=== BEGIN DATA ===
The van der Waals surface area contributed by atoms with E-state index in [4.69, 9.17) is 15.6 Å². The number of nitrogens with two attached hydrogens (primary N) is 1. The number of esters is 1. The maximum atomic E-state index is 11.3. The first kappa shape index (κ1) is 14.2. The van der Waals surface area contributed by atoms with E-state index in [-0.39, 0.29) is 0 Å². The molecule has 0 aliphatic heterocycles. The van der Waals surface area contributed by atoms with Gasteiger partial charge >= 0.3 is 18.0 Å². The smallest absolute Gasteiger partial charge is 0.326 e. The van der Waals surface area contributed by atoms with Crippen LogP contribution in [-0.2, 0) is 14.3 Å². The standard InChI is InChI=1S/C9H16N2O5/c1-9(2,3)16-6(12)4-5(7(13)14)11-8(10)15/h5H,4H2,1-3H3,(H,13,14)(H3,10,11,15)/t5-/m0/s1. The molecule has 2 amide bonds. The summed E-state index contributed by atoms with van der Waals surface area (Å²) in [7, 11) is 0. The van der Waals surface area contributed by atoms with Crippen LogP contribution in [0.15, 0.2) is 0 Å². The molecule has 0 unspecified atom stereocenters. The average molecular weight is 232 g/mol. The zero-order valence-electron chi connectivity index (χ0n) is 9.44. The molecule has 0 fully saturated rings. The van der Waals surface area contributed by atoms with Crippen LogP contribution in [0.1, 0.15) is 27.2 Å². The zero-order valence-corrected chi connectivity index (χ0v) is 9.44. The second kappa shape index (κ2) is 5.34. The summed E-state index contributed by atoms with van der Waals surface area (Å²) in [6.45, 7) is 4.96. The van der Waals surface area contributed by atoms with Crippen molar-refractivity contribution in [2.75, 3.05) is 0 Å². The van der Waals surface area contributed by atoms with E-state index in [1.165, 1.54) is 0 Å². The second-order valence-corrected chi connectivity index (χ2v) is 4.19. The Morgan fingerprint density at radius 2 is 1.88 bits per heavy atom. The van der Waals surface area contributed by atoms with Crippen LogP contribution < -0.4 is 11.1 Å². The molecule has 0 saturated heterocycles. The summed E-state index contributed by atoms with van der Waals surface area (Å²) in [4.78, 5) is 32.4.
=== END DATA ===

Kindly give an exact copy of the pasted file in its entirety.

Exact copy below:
The van der Waals surface area contributed by atoms with E-state index in [4.69, 9.17) is 15.6 Å². The number of nitrogens with two attached hydrogens (primary N) is 1. The number of esters is 1. The maximum atomic E-state index is 11.3. The first kappa shape index (κ1) is 14.2. The van der Waals surface area contributed by atoms with E-state index in [-0.39, 0.29) is 0 Å². The molecule has 0 aliphatic heterocycles. The van der Waals surface area contributed by atoms with Gasteiger partial charge >= 0.3 is 18.0 Å². The smallest absolute Gasteiger partial charge is 0.326 e. The van der Waals surface area contributed by atoms with Crippen LogP contribution in [-0.2, 0) is 14.3 Å². The standard InChI is InChI=1S/C9H16N2O5/c1-9(2,3)16-6(12)4-5(7(13)14)11-8(10)15/h5H,4H2,1-3H3,(H,13,14)(H3,10,11,15)/t5-/m0/s1. The molecule has 2 amide bonds. The summed E-state index contributed by atoms with van der Waals surface area (Å²) in [7, 11) is 0. The van der Waals surface area contributed by atoms with Crippen LogP contribution in [0.15, 0.2) is 0 Å². The molecule has 0 unspecified atom stereocenters. The average molecular weight is 232 g/mol. The zero-order valence-electron chi connectivity index (χ0n) is 9.44. The molecule has 0 fully saturated rings. The van der Waals surface area contributed by atoms with Crippen LogP contribution in [0.1, 0.15) is 27.2 Å². The zero-order valence-corrected chi connectivity index (χ0v) is 9.44. The second kappa shape index (κ2) is 5.34. The summed E-state index contributed by atoms with van der Waals surface area (Å²) in [6.45, 7) is 4.96. The van der Waals surface area contributed by atoms with Crippen molar-refractivity contribution in [2.75, 3.05) is 0 Å². The van der Waals surface area contributed by atoms with E-state index in [1.165, 1.54) is 0 Å². The second-order valence-corrected chi connectivity index (χ2v) is 4.19. The Morgan fingerprint density at radius 2 is 1.88 bits per heavy atom. The van der Waals surface area contributed by atoms with Crippen LogP contribution < -0.4 is 11.1 Å². The molecule has 0 saturated heterocycles. The summed E-state index contributed by atoms with van der Waals surface area (Å²) in [4.78, 5) is 32.4.